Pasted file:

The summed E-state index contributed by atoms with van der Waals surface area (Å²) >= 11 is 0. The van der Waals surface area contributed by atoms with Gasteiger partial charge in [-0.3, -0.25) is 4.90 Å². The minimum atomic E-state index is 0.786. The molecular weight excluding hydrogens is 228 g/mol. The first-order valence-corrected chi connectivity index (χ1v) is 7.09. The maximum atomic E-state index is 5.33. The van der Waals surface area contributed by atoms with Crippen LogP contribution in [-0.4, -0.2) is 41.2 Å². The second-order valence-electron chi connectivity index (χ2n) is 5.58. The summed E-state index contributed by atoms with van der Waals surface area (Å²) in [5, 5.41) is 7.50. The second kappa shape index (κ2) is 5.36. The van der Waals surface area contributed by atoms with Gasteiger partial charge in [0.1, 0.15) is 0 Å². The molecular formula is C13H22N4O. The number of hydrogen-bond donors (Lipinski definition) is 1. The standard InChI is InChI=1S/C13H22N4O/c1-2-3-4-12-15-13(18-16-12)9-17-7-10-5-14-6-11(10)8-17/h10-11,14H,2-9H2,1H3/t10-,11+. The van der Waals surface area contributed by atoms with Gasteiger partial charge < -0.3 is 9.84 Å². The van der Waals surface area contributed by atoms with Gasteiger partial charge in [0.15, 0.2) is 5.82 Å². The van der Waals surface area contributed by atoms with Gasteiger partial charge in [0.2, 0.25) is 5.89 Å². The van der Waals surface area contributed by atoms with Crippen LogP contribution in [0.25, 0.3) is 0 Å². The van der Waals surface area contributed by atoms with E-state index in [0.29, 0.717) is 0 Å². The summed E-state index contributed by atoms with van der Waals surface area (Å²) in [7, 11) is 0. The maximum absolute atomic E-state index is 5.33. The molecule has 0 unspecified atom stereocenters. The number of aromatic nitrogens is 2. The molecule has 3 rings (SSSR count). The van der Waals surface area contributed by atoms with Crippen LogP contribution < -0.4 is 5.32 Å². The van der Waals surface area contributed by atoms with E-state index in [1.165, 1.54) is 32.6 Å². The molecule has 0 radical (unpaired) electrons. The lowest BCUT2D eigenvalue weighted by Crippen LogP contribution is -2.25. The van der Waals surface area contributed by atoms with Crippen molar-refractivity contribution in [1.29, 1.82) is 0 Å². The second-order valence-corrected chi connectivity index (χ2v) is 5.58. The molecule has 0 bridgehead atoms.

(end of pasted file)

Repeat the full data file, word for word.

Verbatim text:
The summed E-state index contributed by atoms with van der Waals surface area (Å²) >= 11 is 0. The van der Waals surface area contributed by atoms with Gasteiger partial charge in [-0.3, -0.25) is 4.90 Å². The minimum atomic E-state index is 0.786. The molecular weight excluding hydrogens is 228 g/mol. The first-order valence-corrected chi connectivity index (χ1v) is 7.09. The maximum atomic E-state index is 5.33. The van der Waals surface area contributed by atoms with Crippen LogP contribution in [-0.4, -0.2) is 41.2 Å². The second-order valence-electron chi connectivity index (χ2n) is 5.58. The summed E-state index contributed by atoms with van der Waals surface area (Å²) in [5, 5.41) is 7.50. The second kappa shape index (κ2) is 5.36. The van der Waals surface area contributed by atoms with Gasteiger partial charge in [0.1, 0.15) is 0 Å². The molecular formula is C13H22N4O. The number of hydrogen-bond donors (Lipinski definition) is 1. The standard InChI is InChI=1S/C13H22N4O/c1-2-3-4-12-15-13(18-16-12)9-17-7-10-5-14-6-11(10)8-17/h10-11,14H,2-9H2,1H3/t10-,11+. The van der Waals surface area contributed by atoms with Gasteiger partial charge < -0.3 is 9.84 Å². The van der Waals surface area contributed by atoms with Gasteiger partial charge in [0.15, 0.2) is 5.82 Å². The van der Waals surface area contributed by atoms with Gasteiger partial charge in [0.2, 0.25) is 5.89 Å². The van der Waals surface area contributed by atoms with Crippen LogP contribution in [0.25, 0.3) is 0 Å². The van der Waals surface area contributed by atoms with E-state index in [0.29, 0.717) is 0 Å². The summed E-state index contributed by atoms with van der Waals surface area (Å²) in [7, 11) is 0. The maximum absolute atomic E-state index is 5.33. The molecule has 0 unspecified atom stereocenters. The number of aromatic nitrogens is 2. The molecule has 3 rings (SSSR count). The van der Waals surface area contributed by atoms with Crippen LogP contribution < -0.4 is 5.32 Å². The van der Waals surface area contributed by atoms with E-state index in [1.165, 1.54) is 32.6 Å². The molecule has 0 radical (unpaired) electrons. The lowest BCUT2D eigenvalue weighted by Crippen LogP contribution is -2.25. The van der Waals surface area contributed by atoms with Crippen molar-refractivity contribution in [1.29, 1.82) is 0 Å². The second-order valence-corrected chi connectivity index (χ2v) is 5.58. The molecule has 0 bridgehead atoms.